Building architects are concerned with the physical design of a structure and with the flow of people through it, the ease of maintenance, emergency access, and a range of other factors. They consider the entire building as a dynamic system with all its parts. Performance architects view each organization as a dynamic system where every part affects every other part. They align all the components of the system to best achieve the desired results. Performance architecture grew out of the field of performance technology (PT). Early applications tended to focus on the workers, but soon people like Geary Rummler, Paul Harmon, Don Tosti, and other PT professionals saw the need to consider the nature of the work, the process, as well. Still others began to apply PT principles to the workplace and developed ways to analyze and address factors like culture, leadership, and strategy. These elements impact every worker and every process. Thus, performance architecture addresses the worker, the work, and the workplace, and does this within a system framework. This session will focus on several case studies, the performance architect models and tools, the recommended solutions and measurable evidence of success.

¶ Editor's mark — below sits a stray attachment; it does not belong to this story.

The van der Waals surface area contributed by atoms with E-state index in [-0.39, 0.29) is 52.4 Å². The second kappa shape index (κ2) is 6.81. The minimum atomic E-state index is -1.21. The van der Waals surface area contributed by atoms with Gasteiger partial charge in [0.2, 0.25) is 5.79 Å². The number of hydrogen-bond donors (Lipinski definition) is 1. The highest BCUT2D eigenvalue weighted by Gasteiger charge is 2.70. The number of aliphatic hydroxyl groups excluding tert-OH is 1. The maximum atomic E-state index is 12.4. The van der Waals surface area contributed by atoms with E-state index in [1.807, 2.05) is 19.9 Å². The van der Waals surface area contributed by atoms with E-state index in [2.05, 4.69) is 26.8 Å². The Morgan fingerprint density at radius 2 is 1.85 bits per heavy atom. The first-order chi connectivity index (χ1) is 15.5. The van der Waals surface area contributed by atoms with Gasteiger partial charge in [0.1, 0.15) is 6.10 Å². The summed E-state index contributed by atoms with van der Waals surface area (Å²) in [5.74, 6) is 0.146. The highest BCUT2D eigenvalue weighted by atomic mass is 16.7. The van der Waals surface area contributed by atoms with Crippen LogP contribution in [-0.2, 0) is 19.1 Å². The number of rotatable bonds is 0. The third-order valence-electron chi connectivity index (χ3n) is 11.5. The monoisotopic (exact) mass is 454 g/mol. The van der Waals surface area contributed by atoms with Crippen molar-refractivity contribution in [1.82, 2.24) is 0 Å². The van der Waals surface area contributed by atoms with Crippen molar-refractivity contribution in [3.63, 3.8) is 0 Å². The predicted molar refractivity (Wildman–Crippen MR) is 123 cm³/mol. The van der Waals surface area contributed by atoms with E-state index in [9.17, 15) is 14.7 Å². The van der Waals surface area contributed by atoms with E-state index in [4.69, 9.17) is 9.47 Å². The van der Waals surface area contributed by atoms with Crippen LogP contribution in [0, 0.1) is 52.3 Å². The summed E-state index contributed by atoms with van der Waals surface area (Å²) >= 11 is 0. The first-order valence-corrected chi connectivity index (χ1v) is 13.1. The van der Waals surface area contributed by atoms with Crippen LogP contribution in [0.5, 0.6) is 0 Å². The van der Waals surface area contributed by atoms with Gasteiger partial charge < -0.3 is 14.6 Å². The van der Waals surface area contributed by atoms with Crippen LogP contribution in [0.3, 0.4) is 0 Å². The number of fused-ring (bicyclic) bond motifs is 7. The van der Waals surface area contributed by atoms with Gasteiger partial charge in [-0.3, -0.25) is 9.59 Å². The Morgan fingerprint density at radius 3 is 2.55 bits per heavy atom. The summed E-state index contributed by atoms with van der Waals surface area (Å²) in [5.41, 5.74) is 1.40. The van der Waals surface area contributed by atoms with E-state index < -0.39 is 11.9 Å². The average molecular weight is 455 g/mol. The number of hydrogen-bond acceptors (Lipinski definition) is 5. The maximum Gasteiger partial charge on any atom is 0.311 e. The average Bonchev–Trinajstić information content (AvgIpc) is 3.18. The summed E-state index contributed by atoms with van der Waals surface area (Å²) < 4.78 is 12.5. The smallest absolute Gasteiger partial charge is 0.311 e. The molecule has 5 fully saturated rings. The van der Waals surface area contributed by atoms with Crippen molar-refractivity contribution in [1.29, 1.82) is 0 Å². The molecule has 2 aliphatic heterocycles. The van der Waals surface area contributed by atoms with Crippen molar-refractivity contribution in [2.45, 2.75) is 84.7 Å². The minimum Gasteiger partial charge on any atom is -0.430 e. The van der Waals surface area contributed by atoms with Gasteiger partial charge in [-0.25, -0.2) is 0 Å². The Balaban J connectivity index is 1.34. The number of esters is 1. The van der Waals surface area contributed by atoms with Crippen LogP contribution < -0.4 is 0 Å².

Review Roger M. Addison’s biographical statement.